Lunch 2.0 Needs Hosts

Lunch 2.0 just finished its fifth iteration last week at souk. Let’s take a minute to look back at the five lunches and thank the hosts:

February 28, 2008: AboutUs
April 9, 2008: eROI
May 28, 2008: Vidoop
June 30, 2008: Wieden+Kennedy
July 16, 2008: souk

Ah, good times. Thanks for the memories.

So, now that we’re done basking in the afterglow of tasty eats and good conversation, let’s get back to business.

I have a few leads, but nothing solid for the next Lunch 2.0. So, gentle reader, I need your help.

Does your place of work have what it takes to host a Lunch 2.0? Not that it takes much, as Rick previously documented.

Do you know a great place that would love to host a Lunch 2.0?  Ideally, you have a contact there, so I don’t have to walk in like Michael Corleone.

If so, I’d love to hear your ideas. Find the comments and let me know, or tweet at me.

Think Out Loud about open source

OPBI got an interesting call this week from Oregon Public Broadcasting (OPB). Specifically from the Think Out Loud team. They knew that OSCON was in town this week and they were interested in doing a show on open source.

“Oh! No problem,” I said. “I can recommend plenty of really, really smart people to whom you can speak.” (Because I always try to use proper grammar, no matter how antiquated it may sound.)

So I did just that, recommending they talk to folks like Raven Zachary, Scott Kveton, and Audrey Eschright.

And sure enough, they talked to those folks. And I know that most of them—if not all of them—will be appearing on Think Out Loud live, this morning at 9 AM.

Do you buy the argument that if you want to make a living as a programmer in Portland, open source software is both a blessing and a curse?

Are you a part of the movement more broadly? What’s your take on where it came from, where it is now, and where it’s going? What lessons does the open source philosophy have for life outside the digital world—for research, or business, or democracy?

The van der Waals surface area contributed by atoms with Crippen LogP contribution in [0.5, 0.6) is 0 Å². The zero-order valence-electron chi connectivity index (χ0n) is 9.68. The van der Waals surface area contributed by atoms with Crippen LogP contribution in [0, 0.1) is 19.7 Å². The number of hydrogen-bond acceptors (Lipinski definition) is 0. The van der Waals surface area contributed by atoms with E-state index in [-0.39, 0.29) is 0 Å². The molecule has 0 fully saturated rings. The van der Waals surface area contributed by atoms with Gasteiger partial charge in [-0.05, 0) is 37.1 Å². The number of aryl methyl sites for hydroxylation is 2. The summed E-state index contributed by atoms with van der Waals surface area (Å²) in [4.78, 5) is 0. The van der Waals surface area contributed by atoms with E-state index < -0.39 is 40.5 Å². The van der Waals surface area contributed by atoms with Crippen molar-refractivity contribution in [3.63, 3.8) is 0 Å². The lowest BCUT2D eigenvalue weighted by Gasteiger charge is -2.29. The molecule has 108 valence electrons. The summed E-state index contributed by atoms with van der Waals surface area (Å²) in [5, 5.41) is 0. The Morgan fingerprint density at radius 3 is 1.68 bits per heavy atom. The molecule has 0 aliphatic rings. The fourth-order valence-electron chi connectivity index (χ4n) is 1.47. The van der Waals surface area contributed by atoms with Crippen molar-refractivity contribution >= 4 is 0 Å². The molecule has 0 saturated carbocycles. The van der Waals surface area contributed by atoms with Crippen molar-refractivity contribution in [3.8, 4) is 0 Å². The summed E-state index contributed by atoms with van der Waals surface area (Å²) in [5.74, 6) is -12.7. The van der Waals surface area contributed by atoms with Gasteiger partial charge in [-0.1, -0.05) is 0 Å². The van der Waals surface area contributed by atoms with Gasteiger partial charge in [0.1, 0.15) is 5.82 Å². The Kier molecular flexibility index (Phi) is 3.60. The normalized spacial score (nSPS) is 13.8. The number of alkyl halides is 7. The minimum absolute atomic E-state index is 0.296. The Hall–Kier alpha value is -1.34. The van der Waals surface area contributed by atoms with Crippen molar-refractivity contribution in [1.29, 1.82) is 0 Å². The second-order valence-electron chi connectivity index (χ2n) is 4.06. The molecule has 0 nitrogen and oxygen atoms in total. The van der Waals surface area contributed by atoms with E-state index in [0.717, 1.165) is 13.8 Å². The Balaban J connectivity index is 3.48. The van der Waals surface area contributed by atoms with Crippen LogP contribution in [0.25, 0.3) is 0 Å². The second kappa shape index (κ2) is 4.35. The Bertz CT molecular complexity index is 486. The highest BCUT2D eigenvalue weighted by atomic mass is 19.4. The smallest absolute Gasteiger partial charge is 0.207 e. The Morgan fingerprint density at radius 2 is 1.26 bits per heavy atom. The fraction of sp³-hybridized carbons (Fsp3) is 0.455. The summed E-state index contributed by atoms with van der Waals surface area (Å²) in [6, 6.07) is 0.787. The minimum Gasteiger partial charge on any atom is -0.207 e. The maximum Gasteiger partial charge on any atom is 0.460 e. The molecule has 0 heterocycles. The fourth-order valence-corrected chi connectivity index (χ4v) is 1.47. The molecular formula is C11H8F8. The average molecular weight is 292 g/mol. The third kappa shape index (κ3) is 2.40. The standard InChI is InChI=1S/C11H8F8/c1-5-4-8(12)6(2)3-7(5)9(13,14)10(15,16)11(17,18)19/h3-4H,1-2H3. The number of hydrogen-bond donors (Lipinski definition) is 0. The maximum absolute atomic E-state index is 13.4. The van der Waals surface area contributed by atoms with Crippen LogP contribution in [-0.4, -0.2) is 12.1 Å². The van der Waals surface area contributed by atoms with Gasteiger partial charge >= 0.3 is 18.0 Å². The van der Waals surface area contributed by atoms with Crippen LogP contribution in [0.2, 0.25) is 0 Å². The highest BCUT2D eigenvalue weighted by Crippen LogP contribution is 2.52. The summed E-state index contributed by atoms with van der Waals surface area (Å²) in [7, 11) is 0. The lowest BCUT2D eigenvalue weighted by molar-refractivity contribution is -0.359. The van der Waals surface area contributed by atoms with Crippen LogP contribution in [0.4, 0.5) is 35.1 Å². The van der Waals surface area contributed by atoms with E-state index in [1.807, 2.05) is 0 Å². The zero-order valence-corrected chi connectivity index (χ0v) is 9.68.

Great! Should be a really interesting show, right?

Well, yes. But with one slight hitch.

“We want you on there, too,” they said.

Um. People get to read me thinking out loud practically everyday. Do they really need to hear me thinking out loud, too?

Well, apparently, according to OPB, they do.

So, I’d appreciate your tuning in, this morning at 9 AM. To hear what these truly interesting proponents of open source have to say.

And maybe, just maybe, you could ask those intelligent guests some really interesting and detailed questions? I mean, I’d be willing to give you some of my time. In fact, why not head over to Think Out Loud—right now—to post your open source questions?

(Oh, so you think it’s humorous that I got roped into this gig? Then you’ll love this. I’m honored to be the guest on Strange Love Live, tonight, too. Let’s just call this freaky Friday.)

Silicon Florist’s links arrangement for July 24

Vidoop supports the Open Web

Via the Vidoop blog “Over the coming months, Vidoop will be delivering new services that not only take advantage of these new specifications but also make them easy for users and companies to use. The reality is users shouldn’t need to know about these technologies but they will be the underpinnings of the Open Web.”

Cre8Camp Is For People Who Do It Because They Love It

Bram Pitoyo writes “I always thought that ‘Creative’ and ‘Tech’ were two different worlds: two landmasses that somehow needs to be bridged. I wrote about it. I talked about it to friends and people I met at various events: about how I wanted to ‘make creatives more open by introducing them to the vibrant, local tech community.’ It’s all good. But I was completely wrong.”

Open Source City